Progressives are continuously working to make the United States more like Europe. During the presidential campaign, Senator Bernie Sanders often cited Scandinavian countries and their socialized governments as an exemplary mold for our country to fill.
Filmmaker Michael Moore continues that progressive effort, which Sanders helped to popularize, in his movie Where To Invade Next.
Cameras follow Moore to several European countries as he invades, plants the American flag, and declares their great policy ideas borrowed. The countries include Italy, Slovenia, Portugal, France, and others where he observes public policy in action.
In Italy, Moore meets with working people to discuss their eight weeks of paid vacation, guaranteed to them by law.
In Slovenia, he visits universities in order to find how many students will graduate with debt. The only student he finds with debt is an American one who moved to Slovenia to study for free, and that debt is to the American government from which he borrowed money to study back in the US.
In Portugal, he meets with law enforcement, which stopped arresting drug users years ago. “Why should it be illegal to ruin your life?,” one official rhetorically asks Moore.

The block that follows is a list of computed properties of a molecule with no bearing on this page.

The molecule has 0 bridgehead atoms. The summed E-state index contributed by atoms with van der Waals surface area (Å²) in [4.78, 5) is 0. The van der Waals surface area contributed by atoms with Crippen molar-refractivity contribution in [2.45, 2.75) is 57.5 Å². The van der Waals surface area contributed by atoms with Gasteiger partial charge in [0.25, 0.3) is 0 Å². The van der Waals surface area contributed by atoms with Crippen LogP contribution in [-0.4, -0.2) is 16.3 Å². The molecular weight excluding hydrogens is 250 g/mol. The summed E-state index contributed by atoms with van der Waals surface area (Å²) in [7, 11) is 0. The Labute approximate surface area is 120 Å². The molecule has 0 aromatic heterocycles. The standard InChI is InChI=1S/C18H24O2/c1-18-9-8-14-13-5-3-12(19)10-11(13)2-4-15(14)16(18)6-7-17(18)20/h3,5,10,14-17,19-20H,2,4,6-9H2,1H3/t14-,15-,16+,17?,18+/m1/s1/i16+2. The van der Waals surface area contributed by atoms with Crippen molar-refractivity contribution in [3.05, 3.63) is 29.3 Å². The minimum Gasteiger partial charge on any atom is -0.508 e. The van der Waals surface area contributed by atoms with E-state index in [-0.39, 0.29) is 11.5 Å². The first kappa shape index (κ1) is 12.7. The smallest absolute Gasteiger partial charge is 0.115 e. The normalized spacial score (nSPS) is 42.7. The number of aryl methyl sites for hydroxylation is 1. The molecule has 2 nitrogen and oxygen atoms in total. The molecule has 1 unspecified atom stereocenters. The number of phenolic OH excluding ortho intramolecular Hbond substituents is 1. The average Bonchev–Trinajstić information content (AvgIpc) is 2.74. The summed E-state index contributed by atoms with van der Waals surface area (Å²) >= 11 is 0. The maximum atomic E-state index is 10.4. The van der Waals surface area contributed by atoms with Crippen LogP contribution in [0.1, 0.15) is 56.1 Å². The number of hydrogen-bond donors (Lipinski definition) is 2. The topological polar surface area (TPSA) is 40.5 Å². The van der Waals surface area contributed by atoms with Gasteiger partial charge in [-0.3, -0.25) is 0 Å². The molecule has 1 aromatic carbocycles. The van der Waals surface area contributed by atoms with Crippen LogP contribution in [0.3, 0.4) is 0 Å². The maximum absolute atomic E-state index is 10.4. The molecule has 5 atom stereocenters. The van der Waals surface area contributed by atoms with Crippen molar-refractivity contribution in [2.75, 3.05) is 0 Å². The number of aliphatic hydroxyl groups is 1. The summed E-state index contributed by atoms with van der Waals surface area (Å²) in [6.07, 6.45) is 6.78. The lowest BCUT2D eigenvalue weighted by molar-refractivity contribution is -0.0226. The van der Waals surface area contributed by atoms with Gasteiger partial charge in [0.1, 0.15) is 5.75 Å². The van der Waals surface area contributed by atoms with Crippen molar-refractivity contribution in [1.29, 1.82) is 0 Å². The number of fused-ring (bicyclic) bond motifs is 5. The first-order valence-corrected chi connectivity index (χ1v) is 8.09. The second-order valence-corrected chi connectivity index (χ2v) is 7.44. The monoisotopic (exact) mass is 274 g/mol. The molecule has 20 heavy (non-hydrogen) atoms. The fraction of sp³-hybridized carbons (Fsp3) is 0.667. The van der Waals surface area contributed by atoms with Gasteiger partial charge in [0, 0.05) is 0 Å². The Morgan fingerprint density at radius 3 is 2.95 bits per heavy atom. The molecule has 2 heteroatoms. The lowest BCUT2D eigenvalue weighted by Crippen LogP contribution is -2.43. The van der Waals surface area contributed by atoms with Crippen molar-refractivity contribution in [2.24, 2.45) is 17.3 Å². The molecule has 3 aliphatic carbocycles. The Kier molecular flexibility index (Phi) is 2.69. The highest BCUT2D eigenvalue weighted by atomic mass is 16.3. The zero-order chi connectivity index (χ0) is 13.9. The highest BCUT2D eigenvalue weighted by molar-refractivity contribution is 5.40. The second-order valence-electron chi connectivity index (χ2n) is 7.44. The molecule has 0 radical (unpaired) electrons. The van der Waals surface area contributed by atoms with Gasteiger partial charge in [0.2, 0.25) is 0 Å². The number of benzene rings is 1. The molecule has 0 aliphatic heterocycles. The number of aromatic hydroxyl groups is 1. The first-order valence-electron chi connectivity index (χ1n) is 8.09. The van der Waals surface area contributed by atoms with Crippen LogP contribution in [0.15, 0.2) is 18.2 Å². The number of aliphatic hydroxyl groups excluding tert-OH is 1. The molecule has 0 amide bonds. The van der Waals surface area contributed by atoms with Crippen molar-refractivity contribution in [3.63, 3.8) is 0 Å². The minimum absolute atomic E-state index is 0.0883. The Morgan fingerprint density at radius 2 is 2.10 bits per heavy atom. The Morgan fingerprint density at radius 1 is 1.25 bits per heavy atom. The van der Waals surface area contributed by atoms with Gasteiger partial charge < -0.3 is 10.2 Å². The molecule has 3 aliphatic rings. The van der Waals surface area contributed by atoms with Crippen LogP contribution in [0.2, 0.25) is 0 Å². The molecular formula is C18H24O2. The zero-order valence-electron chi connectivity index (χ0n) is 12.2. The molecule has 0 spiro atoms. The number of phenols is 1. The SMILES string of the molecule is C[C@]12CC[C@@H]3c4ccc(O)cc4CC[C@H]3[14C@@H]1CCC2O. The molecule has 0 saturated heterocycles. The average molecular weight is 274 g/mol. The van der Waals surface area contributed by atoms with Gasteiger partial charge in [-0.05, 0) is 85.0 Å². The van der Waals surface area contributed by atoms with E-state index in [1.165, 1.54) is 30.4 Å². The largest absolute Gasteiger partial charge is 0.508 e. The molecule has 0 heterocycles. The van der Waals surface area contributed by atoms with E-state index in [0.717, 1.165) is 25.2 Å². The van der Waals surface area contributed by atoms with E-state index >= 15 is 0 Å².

In France, he goes to elementary school cafeterias to see what the kids eat. He discovers that French kids eat much better than American kids and for much cheaper. At one point he offers an 11-year old girl some soda, and she doesn’t like it (if you can believe that).
Moore travels to several other countries, including Norway, where prisoners are given keys to their own rooms.
The policies may seem utopian to some, but to Moore and other progressives, they are wholly within reach.
The documentary is very one-sided, as it only presents the things that work, not those that don’t, or how much the ones that work actually cost. However, it is valuable because exemplifies well progressive ideas and challenges conservatives to come up with alternatives.